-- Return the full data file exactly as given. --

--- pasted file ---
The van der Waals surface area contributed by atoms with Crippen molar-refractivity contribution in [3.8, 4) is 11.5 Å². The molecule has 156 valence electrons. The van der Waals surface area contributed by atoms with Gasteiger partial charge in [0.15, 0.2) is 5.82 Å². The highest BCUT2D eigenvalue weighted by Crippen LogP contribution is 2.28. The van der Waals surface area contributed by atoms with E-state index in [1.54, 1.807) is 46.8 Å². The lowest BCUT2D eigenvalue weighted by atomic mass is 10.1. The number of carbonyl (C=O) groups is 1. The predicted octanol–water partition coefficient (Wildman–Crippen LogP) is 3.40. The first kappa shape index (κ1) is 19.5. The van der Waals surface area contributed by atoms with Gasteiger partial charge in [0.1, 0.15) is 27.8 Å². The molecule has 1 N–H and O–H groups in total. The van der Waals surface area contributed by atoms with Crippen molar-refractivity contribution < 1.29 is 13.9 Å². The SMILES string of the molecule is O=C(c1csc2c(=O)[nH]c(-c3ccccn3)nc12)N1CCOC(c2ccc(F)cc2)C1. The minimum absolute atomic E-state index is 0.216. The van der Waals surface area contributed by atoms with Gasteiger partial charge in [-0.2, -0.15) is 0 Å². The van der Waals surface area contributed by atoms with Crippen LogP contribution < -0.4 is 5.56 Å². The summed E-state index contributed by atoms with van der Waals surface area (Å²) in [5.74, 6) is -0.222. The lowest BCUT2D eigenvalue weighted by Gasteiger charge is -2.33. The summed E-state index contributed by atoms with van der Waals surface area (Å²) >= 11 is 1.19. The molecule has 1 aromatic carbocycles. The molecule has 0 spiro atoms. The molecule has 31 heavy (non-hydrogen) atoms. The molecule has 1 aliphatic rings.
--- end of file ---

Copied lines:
The van der Waals surface area contributed by atoms with Crippen molar-refractivity contribution in [3.8, 4) is 11.5 Å². The molecule has 156 valence electrons. The van der Waals surface area contributed by atoms with Gasteiger partial charge in [0.15, 0.2) is 5.82 Å². The highest BCUT2D eigenvalue weighted by Crippen LogP contribution is 2.28. The van der Waals surface area contributed by atoms with E-state index in [1.54, 1.807) is 46.8 Å². The lowest BCUT2D eigenvalue weighted by atomic mass is 10.1. The number of carbonyl (C=O) groups is 1. The predicted octanol–water partition coefficient (Wildman–Crippen LogP) is 3.40. The first kappa shape index (κ1) is 19.5. The van der Waals surface area contributed by atoms with Gasteiger partial charge in [0.1, 0.15) is 27.8 Å². The molecule has 1 N–H and O–H groups in total. The van der Waals surface area contributed by atoms with Crippen molar-refractivity contribution < 1.29 is 13.9 Å². The SMILES string of the molecule is O=C(c1csc2c(=O)[nH]c(-c3ccccn3)nc12)N1CCOC(c2ccc(F)cc2)C1. The minimum absolute atomic E-state index is 0.216. The van der Waals surface area contributed by atoms with Gasteiger partial charge in [-0.2, -0.15) is 0 Å². The van der Waals surface area contributed by atoms with Crippen LogP contribution < -0.4 is 5.56 Å². The summed E-state index contributed by atoms with van der Waals surface area (Å²) in [5.74, 6) is -0.222. The lowest BCUT2D eigenvalue weighted by Gasteiger charge is -2.33. The summed E-state index contributed by atoms with van der Waals surface area (Å²) >= 11 is 1.19. The molecule has 1 aromatic carbocycles. The molecule has 0 spiro atoms. The molecule has 31 heavy (non-hydrogen) atoms. The molecule has 1 aliphatic rings.